Nearly 7,800 American troops remain unaccounted for from the 1950-53 war in the Korean Peninsula. About 5,300 were lost in North Korea.

Military Memories Wanted by Library Of Congress

MilitaryMemories

Your Military Memories Wanted by Library Of Congress  

 The Veterans History Project (VHP) of the Library of Congress American Folklife Center collects and preserves the firsthand interviews and narratives of military veterans from World War I through the present.  The VHP also collects oral histories and memorabilia of military members who died in service from Gold Star Family members.

In addition to audio and video recorded interviews with veterans and family members, the VHP accepts memoirs and collections of original photographs, letters, diaries, maps and other historical documents from veterans who served in the military from World War I through the present.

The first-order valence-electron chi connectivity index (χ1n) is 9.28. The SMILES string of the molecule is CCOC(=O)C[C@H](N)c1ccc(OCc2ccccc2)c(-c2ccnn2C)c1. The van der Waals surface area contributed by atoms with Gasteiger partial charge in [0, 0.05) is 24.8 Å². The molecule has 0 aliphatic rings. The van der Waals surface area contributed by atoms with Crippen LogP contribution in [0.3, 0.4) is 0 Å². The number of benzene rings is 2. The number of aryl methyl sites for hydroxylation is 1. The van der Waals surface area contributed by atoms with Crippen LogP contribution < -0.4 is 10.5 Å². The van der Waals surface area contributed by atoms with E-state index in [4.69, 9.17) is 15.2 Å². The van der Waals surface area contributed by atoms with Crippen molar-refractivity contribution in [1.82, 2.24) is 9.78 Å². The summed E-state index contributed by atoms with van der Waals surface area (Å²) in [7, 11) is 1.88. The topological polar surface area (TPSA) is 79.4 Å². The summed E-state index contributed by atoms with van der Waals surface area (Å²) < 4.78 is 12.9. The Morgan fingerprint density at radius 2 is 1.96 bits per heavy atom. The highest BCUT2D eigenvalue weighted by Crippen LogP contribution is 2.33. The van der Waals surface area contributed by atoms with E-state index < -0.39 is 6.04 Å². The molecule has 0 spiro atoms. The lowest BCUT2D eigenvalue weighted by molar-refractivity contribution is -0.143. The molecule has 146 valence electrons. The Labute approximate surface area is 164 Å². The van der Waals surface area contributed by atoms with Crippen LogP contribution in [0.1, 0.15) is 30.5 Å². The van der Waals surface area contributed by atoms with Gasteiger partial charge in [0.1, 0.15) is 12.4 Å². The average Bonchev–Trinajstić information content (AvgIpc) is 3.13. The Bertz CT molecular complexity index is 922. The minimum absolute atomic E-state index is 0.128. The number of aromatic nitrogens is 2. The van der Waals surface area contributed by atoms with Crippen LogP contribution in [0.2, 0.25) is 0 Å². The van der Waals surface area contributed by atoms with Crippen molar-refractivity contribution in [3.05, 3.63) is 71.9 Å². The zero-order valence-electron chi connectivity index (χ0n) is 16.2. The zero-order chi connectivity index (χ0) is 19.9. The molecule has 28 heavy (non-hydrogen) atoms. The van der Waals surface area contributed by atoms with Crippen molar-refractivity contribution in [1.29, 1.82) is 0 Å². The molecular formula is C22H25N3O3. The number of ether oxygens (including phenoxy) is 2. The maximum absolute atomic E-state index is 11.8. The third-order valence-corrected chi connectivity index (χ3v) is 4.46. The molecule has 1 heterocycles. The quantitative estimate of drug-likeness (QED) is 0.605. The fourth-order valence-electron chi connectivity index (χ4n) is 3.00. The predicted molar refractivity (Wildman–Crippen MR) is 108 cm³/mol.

The VHP relies on individuals and organizations to contribute veterans’ stories to their collection.

For more information:  http://www.loc.gov/vets/

Attention Medically Discharged Veterans – You May be Missing Out on Rating Upgrade

Attention Medically Discharged Veterans – You May be Missing Out on Rating Upgrade

Attention Medically Discharged Veterans – You May be Missing Out on Rating Upgrade

By Debbie Gregory

The Physical Disability Board of Review (PDBR) was legislated by Congress and implemented by the Department of Defense (DoD) to ensure the accuracy and fairness of combined disability ratings of 20% or less assigned to service members who were discharged between September 11, 2001 and December 31, 2009.

The review gives a veteran a second look at a disability process and corrects any errors that the service may have made, which may result in either a modification to their assigned rating or disability retirement.  

When a servicemember receives full medical retirement, they are eligible for health care and a stipend for the rest of their life. A 30 percent rating or higher gives the veteran retiree status, which includes a tax-free disability retirement and TRICARE eligibility. And a review by PDBR cannot hurt a veteran’s existing rating. Those who apply but are not granted a review or a change in status can still continue receiving services from the VA.